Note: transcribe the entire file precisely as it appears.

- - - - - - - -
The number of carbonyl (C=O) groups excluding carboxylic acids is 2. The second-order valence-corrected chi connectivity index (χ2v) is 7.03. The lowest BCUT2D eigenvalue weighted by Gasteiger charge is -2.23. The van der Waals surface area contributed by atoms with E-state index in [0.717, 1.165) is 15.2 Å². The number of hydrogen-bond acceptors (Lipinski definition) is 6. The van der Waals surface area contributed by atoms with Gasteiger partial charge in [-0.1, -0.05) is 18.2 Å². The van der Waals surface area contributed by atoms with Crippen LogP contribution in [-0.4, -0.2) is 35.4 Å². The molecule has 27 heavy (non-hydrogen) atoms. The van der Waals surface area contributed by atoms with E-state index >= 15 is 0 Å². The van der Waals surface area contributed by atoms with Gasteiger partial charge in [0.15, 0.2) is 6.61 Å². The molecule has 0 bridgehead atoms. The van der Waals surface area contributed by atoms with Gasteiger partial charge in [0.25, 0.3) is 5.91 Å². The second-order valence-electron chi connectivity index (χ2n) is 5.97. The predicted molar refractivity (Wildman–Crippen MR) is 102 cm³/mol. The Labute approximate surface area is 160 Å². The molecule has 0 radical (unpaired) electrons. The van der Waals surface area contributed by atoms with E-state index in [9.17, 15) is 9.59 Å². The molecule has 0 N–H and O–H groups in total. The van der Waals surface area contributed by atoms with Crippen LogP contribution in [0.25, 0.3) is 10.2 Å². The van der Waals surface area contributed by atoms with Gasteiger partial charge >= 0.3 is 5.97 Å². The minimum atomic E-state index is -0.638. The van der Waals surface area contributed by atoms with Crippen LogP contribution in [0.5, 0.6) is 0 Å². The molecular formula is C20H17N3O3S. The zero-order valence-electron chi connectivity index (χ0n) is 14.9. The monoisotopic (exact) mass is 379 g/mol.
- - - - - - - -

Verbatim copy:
The number of carbonyl (C=O) groups excluding carboxylic acids is 2. The second-order valence-corrected chi connectivity index (χ2v) is 7.03. The lowest BCUT2D eigenvalue weighted by Gasteiger charge is -2.23. The van der Waals surface area contributed by atoms with E-state index in [0.717, 1.165) is 15.2 Å². The number of hydrogen-bond acceptors (Lipinski definition) is 6. The van der Waals surface area contributed by atoms with Gasteiger partial charge in [-0.1, -0.05) is 18.2 Å². The van der Waals surface area contributed by atoms with Crippen LogP contribution in [-0.4, -0.2) is 35.4 Å². The molecule has 27 heavy (non-hydrogen) atoms. The van der Waals surface area contributed by atoms with E-state index >= 15 is 0 Å². The van der Waals surface area contributed by atoms with Gasteiger partial charge in [0.15, 0.2) is 6.61 Å². The molecule has 0 bridgehead atoms. The van der Waals surface area contributed by atoms with Gasteiger partial charge in [0.25, 0.3) is 5.91 Å². The second-order valence-electron chi connectivity index (χ2n) is 5.97. The predicted molar refractivity (Wildman–Crippen MR) is 102 cm³/mol. The Labute approximate surface area is 160 Å². The molecule has 0 radical (unpaired) electrons. The van der Waals surface area contributed by atoms with E-state index in [9.17, 15) is 9.59 Å². The molecule has 0 N–H and O–H groups in total. The van der Waals surface area contributed by atoms with Crippen LogP contribution in [0.25, 0.3) is 10.2 Å². The van der Waals surface area contributed by atoms with Gasteiger partial charge >= 0.3 is 5.97 Å². The minimum atomic E-state index is -0.638. The van der Waals surface area contributed by atoms with Crippen LogP contribution in [0.5, 0.6) is 0 Å². The molecular formula is C20H17N3O3S. The zero-order valence-electron chi connectivity index (χ0n) is 14.9. The monoisotopic (exact) mass is 379 g/mol.